India Intelligence Report
 

   Quota Reservation Protests Intensifies

 

Undeterred by widespread protests against his retrograde suggestions on quota-based reservations in premier institutions and private sector, Human Resources Development Minister Arjun Singh dismissed criticisms and refused to review his proposals. 

He further suggested that it was time that the Congress-led United Progressive Alliance (UPA) gives a chance for its alliance partners to run the country. Viewed at the most direct attack on Prime Minister Manmohan Singh yet, Arjun Singh seems to be suggesting a regime change as Congress will not allow the Communists to run the country as they have a much smaller voting base and public support. Besides, the opposition Bharatiya Janata Party will not allow such a regime change. 

Analysts believe that just as former Prime Minister V.P. Singh shamelessly invoked the Mandal Report to ward off threat from his overtly avaricious deputy Devi Lal who coveted the top position, Arjun Singh is working in reverse format to upstage the upstanding Manmohan Singh. By naming the communists, he is overtly wooing their support, which may be a foregone and pre-negotiated deal and a subtle hint to the Prime Minister that he has their support.

Adding to this complex situation, Federal Parliamentary Affairs Minister Priyaranjan Dasmunshi said that the Government is planning on creating reservation quota for women. A previous effort died an unholy death when there was confusion whether this reservation should come out of previous quotas or a new quota be created for women. Politicians claim that women are not being given enough opportunities when every available piece of data says otherwise. India boasts the largest number of women scientists in the world, one of the highest numbers of managers in the world, and run companies on their own. Women occupy important positions in Administration, Ministers, Teachers, Lawyers, Doctors, Banks, and manufacturing sectors. The only two areas where women are treated a step lower is in politics and in the illiterate portions of the Hindi-belt. Colored, as they are how they see women, politicians seem to think that women are ill treated in the whole nation.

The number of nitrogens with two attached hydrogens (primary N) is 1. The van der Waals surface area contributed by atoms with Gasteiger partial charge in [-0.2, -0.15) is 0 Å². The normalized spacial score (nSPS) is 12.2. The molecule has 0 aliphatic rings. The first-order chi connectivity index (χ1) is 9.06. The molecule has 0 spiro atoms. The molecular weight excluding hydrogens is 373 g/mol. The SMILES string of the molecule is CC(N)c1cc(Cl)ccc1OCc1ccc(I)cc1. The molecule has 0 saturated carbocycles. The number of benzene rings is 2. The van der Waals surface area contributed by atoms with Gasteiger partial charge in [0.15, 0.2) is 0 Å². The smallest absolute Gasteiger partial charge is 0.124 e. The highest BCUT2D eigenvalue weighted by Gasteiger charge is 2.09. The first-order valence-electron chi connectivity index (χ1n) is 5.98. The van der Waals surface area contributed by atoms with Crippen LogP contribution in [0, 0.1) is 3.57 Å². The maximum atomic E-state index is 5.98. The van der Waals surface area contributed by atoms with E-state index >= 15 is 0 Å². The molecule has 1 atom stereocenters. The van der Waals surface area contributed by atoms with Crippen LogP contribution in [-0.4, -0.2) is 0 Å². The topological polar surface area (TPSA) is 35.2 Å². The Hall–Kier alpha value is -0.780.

Meanwhile, the Election Commission (EC) reviewing complaints that Arjun Singh broke the model code of conduct during elections said that while they did not find conclusive evidence of wrongdoing, they did find circumstantial evidence against him. It said that Arjun Singh gave the impression that the Government was on the verge of instituting quota reservations with an eye to garner votes for his party and coalition. The sad irony is that his comments did not get votes for his party but for the communists and other caste-based parties in the coalition and the Congress was a net loser in the last State elections.

While Arjun Singh is playing out this drama, police brutalized students and doctors in New Delhi and Mumbai who were protesting reservation policies peacefully. Use of water cannons, canning of non-retreating and peaceful IIT alumni, and threats to disbar doctors who protest negative policies took the prestige of the Indian democracy a few notches down. As noted author Arundathi Roy commented wryly that politicians and police respect only violent protestors and peaceful and civilized protests are treated harshly. 

Such developments raise serious questions about the capacity of the Indian democracy to provide forums for educated, peaceful, and tax-paying citizens to protest bad policies and ideas of their political class. Given that their votes are meaningless in a caste-driven number game electoral system, how else will this constituency be heard?